UI/Chevron 1
london real estate investment

Brockton is all about London.
And the star satellites of Cambridge and Oxford; tech and life science clusters which together make up the Golden Triangle.

Over the 2006-2020 period, around 75% of Brockton’s investment capital was focused on London and its wider metro area. This geographic area, which makes up around 40% of UK GDP, is where Brockton Everlast is now solely focused.

Greater London Office stock totals around £200bn in value and 290m sq ft of space across tens of thousands of buildings.

Cambridge and Oxford together hold around 40m sq ft of Office, Lab and R&D space.

This is the backyard in which Brockton Everlast invests.

The great urban critic and grassroots activist Jane Jacobs said this (below) about London. It was an incredibly prescient commentary, written over 50 years ago.

brockton investment jane jacobs

"London I very much admire. In fact, I am practically awestruck by London, not only for the obvious reasons but because in historic times London has had a longer period of uninterrupted, self-generating, economic growth than any other city in the world. It has gone on longer without stagnating than Rome or Paris. Study of it, and of how it has generated new economic activities, would pay, not just for Englishmen but for all mankind. 

"A city that begins actually solving, not evading, the air pollution problem, will begin to export devices for controlling air pollution in other cities that have not managed to solve this for their own economy. 

"So far from denigrating cities because of the problems they create, we should recognise that these problems are opportunities. What we call faults of cities are really bringing problems to a head where they can be solved... Life keeps casting up new problems, and the cities have been, and certainly will continue to be, the places where they can be solved."

Jane Jacobs, architecture and planning journalist, grassroots activist and co-founder of the Joint Committee to Stop the Lower Manhattan Expressway, in a speech at RIBA, London, 7th February 1967.

Our Strategy

Brockton Everlast Inc. was formed in 2018 as a private real estate company with the following strategy and structure:

  • strategic goal of acquiring around £3.0bn-£4.0bn of assets within the central London office market and the wider London metro area, to include both Cambridge and Oxford, and potentially other knowledge-based sub-markets.
  • focus on investing into and occasionally developing well located, large-scale, sustainable, and best-in-class assets
  • Brockton Everlast intend to asset manage and hold the assets for their long term growth potential
  • an initial £700m of equity has been raised as part of a £1.25bn target in order to support these goals
brockton everlast investment

Our Development Principles

Brockton Everlast’s portfolio has been assembled with a few vital and defining characteristics, namely:

  • walking (or short cycle) distance to hyper-connected transport links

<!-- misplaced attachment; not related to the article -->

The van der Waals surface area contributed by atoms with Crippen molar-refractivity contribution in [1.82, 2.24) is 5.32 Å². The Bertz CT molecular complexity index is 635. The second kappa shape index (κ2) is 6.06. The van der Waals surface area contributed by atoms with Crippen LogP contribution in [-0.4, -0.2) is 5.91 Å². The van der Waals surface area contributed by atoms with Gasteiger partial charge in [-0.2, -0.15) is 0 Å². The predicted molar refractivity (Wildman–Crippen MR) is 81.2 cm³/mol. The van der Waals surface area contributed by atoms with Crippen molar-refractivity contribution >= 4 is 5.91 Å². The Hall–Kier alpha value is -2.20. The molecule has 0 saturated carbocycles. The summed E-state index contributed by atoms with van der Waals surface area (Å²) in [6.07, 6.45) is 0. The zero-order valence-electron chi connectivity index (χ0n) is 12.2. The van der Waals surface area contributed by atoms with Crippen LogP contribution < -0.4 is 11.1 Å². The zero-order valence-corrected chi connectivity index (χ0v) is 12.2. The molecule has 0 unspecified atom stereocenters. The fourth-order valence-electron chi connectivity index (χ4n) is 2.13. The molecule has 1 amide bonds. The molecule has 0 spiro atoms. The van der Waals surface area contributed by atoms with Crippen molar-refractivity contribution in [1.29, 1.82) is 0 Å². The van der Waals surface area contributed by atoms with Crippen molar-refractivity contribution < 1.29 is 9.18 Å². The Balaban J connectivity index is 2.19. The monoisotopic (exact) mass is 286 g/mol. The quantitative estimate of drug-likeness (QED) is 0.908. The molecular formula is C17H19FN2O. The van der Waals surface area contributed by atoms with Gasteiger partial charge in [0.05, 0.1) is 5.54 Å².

• (generally) complete island blocks, with enough scale to think about either adaptive re-use or a more efficient and sustainable new development
  • a desire for further engaging the public realm when the buildings are re-imagined
  • short-to-medium term income in our older buildings which provide existing resident companies with affordable, well run and flexible space pending the upgrading/retrofit or development that will transform the assets into latest generation, sustainable buildings

The design and operating principles of our development projects incorporate ambitious targets; to meet the exacting and yet evolving standards of tomorrow’s workplace. These include a focus on carbon reduction in both the construction and operating phases of a building’s life, an emphasis on the wellness, creativity, productivity and sense of community for resident companies in our buildings, and to ensure that these projects engage with and give back to the streets, neighbourhoods and local context that they sit in.

hockey players

Investing in real estate and delivering space is often akin to a moonshot, in the sense that one has to anticipate the future needs of the city, several years out. Energy efficiency, great public transport connectivity, long-life design, post-Covid resilience, a focus on wellness and amenities, as well as the ability for resident companies to adapt their space with inherent flexibility built-in, are certainly six factors that every building owner needs to anticipate and deliver.

"A good hockey player plays where the puck is. A great hockey player plays where the puck is going to be."

Wayne Gretzky

Assessing Opportunities

How do we think when assessing a new investment or development opportunity? (AKA, 'the shape of the yield curve as well as the shape of the floorplate').

percentage chart

paint cans

Intuitive thoughts based on the collective 430 years market experience of the 26-person Brockton team.

top down
Top Down

Which way is the UK and the wider world heading? What is the interest rate environment telling us? What sub-markets should we consider in central London and the wider London metro area? What are the supply-demand fundamentals and how will Brexit affect those drivers? What kind of space do The Silent Generation, Baby Boomers, Gen X’ers, Millennials and Gen Zs want and need to occupy?

london street at night
Bottom Up

Is it a good building? Is it a good street? Is it a good neighbourhood? How can these be improved? How sustainable is the building now and how can it be more carbon friendly going forward?